Sympathy is a social affinity in which one person stands with another person, closely understanding his or her feelings. The word derives from the Greek "συμπάθεια" ("sympatheia") [ [http://www.perseus.tufts.edu/cgi-bin/ptext?doc=Perseus%3Atext%3A1999.04.0057%3Aentry%3D%2398480 Sympatheia, Henry George Liddell, Robert Scott, "A Greek-English Lexicon", at Perseus] ] , from "συν" ("syn") "together" + "πάθος" ("
pathos"), in this case "suffering" (from "πάσχω" - "pascho", "to be affected by, to suffer"). It also can mean being affected by feelings or emotions. Thus the essence of sympathy is that one has a strong concern for the other person. Sympathy should not be confused with empathy(more than simply the recognition of another's suffering, sympathy is actually sharing another's suffering, if only briefly).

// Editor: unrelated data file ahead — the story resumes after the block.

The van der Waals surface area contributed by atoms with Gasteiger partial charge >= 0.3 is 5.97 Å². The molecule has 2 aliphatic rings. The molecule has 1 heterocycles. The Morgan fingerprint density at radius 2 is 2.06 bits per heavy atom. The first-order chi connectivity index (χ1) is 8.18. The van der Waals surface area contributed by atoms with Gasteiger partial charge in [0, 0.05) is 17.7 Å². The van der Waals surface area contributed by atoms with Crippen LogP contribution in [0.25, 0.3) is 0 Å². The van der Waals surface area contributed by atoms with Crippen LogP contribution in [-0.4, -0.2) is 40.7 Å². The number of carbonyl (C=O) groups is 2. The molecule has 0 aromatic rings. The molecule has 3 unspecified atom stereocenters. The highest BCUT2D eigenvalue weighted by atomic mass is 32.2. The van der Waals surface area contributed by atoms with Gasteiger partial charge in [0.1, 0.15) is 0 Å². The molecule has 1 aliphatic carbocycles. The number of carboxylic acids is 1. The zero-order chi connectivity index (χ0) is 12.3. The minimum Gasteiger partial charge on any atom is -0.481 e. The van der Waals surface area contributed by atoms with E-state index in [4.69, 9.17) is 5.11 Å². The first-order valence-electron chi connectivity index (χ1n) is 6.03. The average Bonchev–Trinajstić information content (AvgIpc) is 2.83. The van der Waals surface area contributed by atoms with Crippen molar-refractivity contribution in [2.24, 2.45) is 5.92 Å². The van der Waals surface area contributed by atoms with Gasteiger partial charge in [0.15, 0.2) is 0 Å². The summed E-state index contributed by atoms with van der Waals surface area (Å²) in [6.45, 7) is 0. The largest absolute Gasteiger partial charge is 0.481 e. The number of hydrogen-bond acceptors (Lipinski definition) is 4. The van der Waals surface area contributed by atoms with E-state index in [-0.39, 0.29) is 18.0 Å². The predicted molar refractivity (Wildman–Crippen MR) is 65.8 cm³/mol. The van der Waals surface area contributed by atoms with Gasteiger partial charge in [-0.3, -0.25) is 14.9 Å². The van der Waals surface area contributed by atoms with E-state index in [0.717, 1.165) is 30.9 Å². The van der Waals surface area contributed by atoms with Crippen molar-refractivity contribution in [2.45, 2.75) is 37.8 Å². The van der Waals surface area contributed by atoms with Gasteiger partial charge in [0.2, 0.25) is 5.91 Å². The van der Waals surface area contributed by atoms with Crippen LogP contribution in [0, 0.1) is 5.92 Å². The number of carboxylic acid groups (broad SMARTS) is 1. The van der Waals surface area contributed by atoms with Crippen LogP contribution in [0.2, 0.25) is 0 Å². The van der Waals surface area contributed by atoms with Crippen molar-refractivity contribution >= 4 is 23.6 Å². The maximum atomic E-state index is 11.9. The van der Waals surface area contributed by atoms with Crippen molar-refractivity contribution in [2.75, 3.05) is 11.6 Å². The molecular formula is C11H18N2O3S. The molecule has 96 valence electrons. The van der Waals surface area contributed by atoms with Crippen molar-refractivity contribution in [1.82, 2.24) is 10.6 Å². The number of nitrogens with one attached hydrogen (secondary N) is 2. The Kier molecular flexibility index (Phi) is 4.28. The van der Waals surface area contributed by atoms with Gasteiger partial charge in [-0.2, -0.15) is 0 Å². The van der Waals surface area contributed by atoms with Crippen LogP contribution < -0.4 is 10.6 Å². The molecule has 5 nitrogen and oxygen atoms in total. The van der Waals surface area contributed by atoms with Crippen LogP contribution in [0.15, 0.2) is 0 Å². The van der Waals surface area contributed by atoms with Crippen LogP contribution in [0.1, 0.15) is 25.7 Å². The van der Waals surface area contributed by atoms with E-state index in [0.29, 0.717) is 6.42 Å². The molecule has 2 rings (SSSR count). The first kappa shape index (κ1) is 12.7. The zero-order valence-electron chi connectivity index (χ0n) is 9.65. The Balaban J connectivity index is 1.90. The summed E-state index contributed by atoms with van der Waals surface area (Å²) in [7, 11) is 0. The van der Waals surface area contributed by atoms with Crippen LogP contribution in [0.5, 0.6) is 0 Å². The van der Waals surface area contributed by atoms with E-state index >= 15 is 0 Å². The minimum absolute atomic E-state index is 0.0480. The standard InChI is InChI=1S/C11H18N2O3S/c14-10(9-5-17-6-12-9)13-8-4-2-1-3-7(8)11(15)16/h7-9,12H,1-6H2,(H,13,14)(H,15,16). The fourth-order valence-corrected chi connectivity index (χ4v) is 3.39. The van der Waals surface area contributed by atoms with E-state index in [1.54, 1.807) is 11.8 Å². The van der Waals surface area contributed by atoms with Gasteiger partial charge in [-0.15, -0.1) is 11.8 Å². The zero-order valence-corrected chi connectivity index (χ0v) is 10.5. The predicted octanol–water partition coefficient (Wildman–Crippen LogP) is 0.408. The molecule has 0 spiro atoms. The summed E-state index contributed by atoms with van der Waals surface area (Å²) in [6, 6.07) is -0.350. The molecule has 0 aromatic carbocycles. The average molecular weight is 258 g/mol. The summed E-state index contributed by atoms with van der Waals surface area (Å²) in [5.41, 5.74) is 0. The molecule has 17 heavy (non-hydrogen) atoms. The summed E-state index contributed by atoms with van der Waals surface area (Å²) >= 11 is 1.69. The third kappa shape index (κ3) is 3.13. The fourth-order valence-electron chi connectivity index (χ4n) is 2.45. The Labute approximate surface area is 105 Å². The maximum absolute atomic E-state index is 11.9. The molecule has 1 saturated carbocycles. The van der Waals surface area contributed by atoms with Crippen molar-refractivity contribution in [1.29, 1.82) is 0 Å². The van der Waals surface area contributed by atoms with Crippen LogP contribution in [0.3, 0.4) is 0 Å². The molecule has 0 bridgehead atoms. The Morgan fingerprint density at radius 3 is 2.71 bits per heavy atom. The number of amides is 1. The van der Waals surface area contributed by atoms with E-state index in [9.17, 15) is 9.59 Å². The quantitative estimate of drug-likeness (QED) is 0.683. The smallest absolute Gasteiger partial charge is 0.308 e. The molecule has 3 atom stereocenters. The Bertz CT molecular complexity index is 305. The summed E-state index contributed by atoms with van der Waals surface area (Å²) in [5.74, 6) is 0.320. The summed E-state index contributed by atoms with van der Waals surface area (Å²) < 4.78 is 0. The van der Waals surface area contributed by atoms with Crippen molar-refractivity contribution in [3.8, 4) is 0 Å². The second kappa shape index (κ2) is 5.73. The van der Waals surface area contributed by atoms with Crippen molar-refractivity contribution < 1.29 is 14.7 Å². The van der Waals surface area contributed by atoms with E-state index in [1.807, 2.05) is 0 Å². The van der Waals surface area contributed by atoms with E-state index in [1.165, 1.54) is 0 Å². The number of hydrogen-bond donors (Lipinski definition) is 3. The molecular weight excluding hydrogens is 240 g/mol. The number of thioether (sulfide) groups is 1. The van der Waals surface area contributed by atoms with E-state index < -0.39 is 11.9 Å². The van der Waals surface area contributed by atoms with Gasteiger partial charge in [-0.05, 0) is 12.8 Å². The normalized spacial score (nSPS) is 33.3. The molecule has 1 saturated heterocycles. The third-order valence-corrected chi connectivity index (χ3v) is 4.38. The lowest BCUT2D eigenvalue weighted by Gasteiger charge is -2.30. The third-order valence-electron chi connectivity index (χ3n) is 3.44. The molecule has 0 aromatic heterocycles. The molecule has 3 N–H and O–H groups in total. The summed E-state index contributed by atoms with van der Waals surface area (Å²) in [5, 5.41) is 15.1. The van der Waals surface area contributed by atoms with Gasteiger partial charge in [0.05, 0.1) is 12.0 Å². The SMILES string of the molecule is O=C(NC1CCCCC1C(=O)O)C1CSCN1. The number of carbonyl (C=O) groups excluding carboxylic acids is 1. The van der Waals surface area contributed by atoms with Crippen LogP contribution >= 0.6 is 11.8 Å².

Sympathy exists when the feelings or
emotionsof one person are deeply understood and even appreciated by another person.In common usage, sympathy is usually making known one's understanding of another's unhappinessor suffering, but it can also refer to being aware of other ( positive) emotions as well. In a broader sense, it can refer to the sharing of political or ideological sentiments, such as in the phrase "a communist sympathizer".
The psychological state of sympathy is closely linked with that of
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